Objective: To compare how smoking was depicted in Hollywood movies before and after an intervention limiting paid product placement for cigarette brands.; Design: Correlational analysis.; Setting/participants: Top box office hits released in the USA primarily between 1988 and 2011 (n=2134).; Intervention: The Master Settlement Agreement (MSA), implemented in 1998.; Main Outcome Measures: This study analyses trends for whether or not movies depicted smoking, and among movies with smoking, counts for character smoking scenes and average smoking scene duration.; Results: There was no detectable trend for any measure prior to the MSA. In 1999, 79% of movies contained smoking, and movies with smoking contained 8 scenes of character smoking, with the average duration of a character smoking scene being 81 s. After the MSA, there were significant negative post-MSA changes (p<0.05) for linear trends in proportion of movies with any smoking (which declined to 41% by 2011) and, in movies with smoking, counts of character smoking scenes (which declined to 4 by 2011). Between 1999 and 2000, there was an immediate and dramatic drop in average length of a character smoking scene, which decreased to 19 s, and remained there for the duration of the study. The probability that the drop of -62.5 (95% CI -55.1 to -70.0) seconds was due to chance was p<10-16.; Conclusions: This study's correlational data suggest that restricting payments for tobacco product placement coincided with profound changes in the duration of smoking depictions in movies.; Published by the BMJ Publishing Group Limited. For permission to use (where not already granted under a licence) please go to http://www.bmj.com/company/products-services/rights-and-licensing/.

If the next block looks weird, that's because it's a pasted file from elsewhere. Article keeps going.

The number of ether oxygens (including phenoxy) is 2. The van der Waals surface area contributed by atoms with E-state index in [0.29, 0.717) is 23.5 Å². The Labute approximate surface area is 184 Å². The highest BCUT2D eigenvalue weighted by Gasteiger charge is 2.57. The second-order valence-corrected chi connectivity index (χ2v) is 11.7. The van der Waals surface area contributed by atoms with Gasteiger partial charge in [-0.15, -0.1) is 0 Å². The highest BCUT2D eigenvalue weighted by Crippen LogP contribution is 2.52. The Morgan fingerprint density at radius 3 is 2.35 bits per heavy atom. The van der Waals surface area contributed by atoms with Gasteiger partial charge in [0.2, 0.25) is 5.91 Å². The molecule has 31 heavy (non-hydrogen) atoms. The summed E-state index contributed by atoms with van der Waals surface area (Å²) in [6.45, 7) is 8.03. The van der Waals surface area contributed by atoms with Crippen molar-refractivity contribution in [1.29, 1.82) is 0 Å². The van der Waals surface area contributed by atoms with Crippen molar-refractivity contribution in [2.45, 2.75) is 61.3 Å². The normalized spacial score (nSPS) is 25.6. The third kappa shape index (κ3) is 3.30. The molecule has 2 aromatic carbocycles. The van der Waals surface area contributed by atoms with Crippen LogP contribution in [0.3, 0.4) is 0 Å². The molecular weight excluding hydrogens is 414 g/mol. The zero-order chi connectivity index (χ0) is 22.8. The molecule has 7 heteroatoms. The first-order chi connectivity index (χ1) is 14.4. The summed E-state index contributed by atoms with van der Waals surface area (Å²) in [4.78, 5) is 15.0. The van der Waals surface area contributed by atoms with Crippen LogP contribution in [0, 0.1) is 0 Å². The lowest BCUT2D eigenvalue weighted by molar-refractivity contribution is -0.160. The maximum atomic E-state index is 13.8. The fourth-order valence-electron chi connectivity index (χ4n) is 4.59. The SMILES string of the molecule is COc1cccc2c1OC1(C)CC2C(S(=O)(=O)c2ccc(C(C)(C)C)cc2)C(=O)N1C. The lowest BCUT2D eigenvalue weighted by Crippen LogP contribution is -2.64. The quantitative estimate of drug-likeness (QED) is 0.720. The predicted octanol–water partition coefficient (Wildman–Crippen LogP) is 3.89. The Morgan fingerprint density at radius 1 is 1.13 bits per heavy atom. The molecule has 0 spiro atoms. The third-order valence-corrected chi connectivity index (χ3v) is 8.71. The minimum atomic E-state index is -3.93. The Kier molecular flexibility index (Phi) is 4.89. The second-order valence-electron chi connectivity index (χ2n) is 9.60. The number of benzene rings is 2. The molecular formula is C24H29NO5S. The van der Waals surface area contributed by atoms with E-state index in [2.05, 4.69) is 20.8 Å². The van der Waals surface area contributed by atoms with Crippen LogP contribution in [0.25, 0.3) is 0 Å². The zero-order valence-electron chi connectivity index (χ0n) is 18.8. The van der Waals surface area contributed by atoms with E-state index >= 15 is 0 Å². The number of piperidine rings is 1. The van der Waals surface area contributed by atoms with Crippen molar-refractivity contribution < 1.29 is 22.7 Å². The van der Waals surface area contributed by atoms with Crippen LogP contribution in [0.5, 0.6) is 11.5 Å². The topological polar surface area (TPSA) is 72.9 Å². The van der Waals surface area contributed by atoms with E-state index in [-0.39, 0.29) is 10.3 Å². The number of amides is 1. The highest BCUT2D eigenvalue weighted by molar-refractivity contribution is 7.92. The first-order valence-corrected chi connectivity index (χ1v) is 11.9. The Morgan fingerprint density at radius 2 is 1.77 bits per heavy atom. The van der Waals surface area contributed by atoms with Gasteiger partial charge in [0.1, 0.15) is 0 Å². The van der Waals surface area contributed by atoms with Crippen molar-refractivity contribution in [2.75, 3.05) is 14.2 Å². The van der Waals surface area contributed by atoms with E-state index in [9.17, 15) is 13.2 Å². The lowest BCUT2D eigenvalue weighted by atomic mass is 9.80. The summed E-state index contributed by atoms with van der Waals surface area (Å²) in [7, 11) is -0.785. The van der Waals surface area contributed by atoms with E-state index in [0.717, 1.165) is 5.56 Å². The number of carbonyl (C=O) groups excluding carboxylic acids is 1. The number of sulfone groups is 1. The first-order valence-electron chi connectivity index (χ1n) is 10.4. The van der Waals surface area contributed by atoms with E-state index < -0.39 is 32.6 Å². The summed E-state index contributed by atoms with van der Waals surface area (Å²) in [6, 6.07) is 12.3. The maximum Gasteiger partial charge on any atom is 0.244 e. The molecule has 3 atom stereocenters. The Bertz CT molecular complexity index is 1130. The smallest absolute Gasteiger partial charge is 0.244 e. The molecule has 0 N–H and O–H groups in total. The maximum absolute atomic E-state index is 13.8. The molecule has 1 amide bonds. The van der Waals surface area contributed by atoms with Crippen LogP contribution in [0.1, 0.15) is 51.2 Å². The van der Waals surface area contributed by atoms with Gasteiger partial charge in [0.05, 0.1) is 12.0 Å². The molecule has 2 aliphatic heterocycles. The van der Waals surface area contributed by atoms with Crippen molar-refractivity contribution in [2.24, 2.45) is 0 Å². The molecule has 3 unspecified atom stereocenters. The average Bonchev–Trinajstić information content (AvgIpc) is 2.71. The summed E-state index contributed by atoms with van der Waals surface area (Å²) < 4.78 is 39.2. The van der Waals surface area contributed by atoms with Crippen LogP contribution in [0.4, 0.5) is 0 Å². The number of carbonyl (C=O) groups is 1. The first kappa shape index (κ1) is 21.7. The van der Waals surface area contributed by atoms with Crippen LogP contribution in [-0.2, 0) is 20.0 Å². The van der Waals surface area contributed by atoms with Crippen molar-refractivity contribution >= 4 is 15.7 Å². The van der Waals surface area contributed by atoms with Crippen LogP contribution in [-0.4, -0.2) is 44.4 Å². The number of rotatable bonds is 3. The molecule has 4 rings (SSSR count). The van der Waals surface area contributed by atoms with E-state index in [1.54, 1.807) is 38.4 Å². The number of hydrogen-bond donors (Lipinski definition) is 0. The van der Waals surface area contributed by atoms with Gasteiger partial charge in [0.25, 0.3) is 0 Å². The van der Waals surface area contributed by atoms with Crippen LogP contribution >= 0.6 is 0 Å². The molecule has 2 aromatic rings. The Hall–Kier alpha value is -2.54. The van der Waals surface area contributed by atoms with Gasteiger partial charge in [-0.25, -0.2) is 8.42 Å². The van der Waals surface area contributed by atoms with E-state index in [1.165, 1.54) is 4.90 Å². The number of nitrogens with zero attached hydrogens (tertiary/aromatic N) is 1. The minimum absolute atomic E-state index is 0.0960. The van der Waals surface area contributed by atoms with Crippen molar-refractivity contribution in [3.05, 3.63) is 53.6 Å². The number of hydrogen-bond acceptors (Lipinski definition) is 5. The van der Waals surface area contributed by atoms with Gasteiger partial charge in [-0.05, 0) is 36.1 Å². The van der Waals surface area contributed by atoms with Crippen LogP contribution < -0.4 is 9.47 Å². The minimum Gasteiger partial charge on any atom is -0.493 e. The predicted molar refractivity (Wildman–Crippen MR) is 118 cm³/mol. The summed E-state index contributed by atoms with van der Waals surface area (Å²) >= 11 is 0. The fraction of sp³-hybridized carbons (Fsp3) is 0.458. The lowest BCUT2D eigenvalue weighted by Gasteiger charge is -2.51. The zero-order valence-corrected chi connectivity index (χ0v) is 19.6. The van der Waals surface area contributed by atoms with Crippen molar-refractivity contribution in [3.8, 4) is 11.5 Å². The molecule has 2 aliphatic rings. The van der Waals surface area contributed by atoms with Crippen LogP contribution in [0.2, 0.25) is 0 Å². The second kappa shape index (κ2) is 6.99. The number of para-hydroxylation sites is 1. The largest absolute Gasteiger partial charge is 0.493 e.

Morgenstern, M., Stoolmiller, M., Bergamini, E., & Sargent, J. D. (2017). Did limits on payments for tobacco placements in US movies affect how movies are made? Tobacco Control, 26(1), 105–108. https://doi.org/10.1136/tobaccocontrol-2015-052400